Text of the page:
Thursday, May 26, 2005
Don't Expect To See This On US TV Any Time Soon
This is a big story -- in Russia. If this guy had a "D" after his name, you can bet your bottom dollar he'd have been forced to resign from Congress by now after a Gary-Condit-style GOP/Media Axis firestorm. But it's all OK if you're a Republican.
American Lawmaker Banks On Ivanovo
The Commercial Bank of Ivanovo, a small bank even by local standards, is tucked away in the corner of a residential building on the outskirts of town. [Rep. Charles] Taylor [R-NC], the multimillionaire Republican congressman who owns a majority stake in the bank, smiles down benevolently from photographs on a wall in the chairman's office.
"I'd put him in the top 10 congressmen for unethical, scandalous behavior," said Melanie Sloan, executive director of Citizens for Responsibility and Ethics in Washington, a Democratic-leaning research group that has tracked Taylor's business in Russia and North Carolina. "But he's not in the top 10 for attention paid for it. Taylor deserves a little more scrutiny."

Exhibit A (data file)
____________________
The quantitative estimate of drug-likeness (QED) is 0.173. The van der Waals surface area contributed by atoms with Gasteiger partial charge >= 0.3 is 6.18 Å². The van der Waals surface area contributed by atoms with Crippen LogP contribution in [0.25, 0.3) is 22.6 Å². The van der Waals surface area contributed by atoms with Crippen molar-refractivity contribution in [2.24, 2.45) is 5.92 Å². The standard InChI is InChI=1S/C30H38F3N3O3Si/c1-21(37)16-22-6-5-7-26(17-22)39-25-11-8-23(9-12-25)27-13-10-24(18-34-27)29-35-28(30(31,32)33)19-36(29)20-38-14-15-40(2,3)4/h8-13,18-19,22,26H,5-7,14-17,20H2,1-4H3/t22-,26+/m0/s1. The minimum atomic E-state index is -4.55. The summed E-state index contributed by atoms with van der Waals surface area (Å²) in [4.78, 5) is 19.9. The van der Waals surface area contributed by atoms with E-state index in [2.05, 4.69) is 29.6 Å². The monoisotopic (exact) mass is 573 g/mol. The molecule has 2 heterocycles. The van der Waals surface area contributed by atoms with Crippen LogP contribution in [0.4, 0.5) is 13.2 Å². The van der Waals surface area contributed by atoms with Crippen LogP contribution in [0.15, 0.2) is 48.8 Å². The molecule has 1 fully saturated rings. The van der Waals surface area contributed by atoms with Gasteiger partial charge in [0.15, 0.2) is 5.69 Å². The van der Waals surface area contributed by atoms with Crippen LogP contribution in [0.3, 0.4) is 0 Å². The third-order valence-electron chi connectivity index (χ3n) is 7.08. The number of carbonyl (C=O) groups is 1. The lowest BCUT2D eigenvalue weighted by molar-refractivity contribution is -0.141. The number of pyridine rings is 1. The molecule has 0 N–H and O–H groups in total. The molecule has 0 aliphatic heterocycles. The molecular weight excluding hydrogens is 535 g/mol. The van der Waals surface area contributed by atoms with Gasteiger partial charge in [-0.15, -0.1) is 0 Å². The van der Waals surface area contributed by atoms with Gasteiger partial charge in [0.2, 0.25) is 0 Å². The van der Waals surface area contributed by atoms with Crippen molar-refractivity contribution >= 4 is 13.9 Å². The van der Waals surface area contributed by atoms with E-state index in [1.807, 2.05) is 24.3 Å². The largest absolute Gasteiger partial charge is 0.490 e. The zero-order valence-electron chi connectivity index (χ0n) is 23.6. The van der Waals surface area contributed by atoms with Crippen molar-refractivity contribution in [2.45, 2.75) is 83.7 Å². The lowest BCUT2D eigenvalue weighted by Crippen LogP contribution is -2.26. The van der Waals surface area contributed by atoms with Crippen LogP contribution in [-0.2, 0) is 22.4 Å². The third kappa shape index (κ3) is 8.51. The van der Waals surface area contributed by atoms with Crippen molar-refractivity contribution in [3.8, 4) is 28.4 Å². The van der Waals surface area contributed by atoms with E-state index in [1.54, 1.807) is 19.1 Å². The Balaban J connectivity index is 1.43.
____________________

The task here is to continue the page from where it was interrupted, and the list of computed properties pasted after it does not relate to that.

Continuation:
U.S. congressmen are permitted to have outside business interests as long as they keep them separate from their public service. For example, members of Congress are not to use their official position for personal gain or to vote on the House floor if they have a personal stake in the outcome. Taylor's purchase of a tiny bank in Ivanovo might have raised fewer eyebrows if not for past legal troubles at Blue Ridge Savings Bank. In 2001, one of Taylor's friends and campaign contributors, Charles "Chig" Cagle, pleaded guilty in a U.S. district court in North Carolina to charges of bank fraud and money laundering after taking out $1.3 million in loans from Blue Ridge. By law, the bank could not lend more than $500,000 to an individual. But Cagle, the owner of a large car dealership, forged the signatures of family members and made fraudulent applications, the court found. Hayes Martin, then president of Blue Ridge, also pleaded guilty for his part in overseeing the loans. Cagle's lawyer, Tom Jones, was found guilty of assisting Cagle in preparing fraudulent documents. In testimony given to the FBI and submitted as evidence in the Jones case, Martin said Taylor, through Financial Guaranty, made a series of loans to Russian companies in the 1990s with interest rates from 30 percent to 60 percent, according to an FBI summary of the testimony provided by Jones' lawyer. For example, Financial Guaranty agreed to loan Ivanovo businessman Sergei Zvonov $100,000 to help finance the construction of a 61-unit apartment building. The loan carried a 60 percent interest rate and stipulated an additional $10,000 payment, according to a copy of the agreement, which was dated Aug. 21, 1995, and signed by Taylor.
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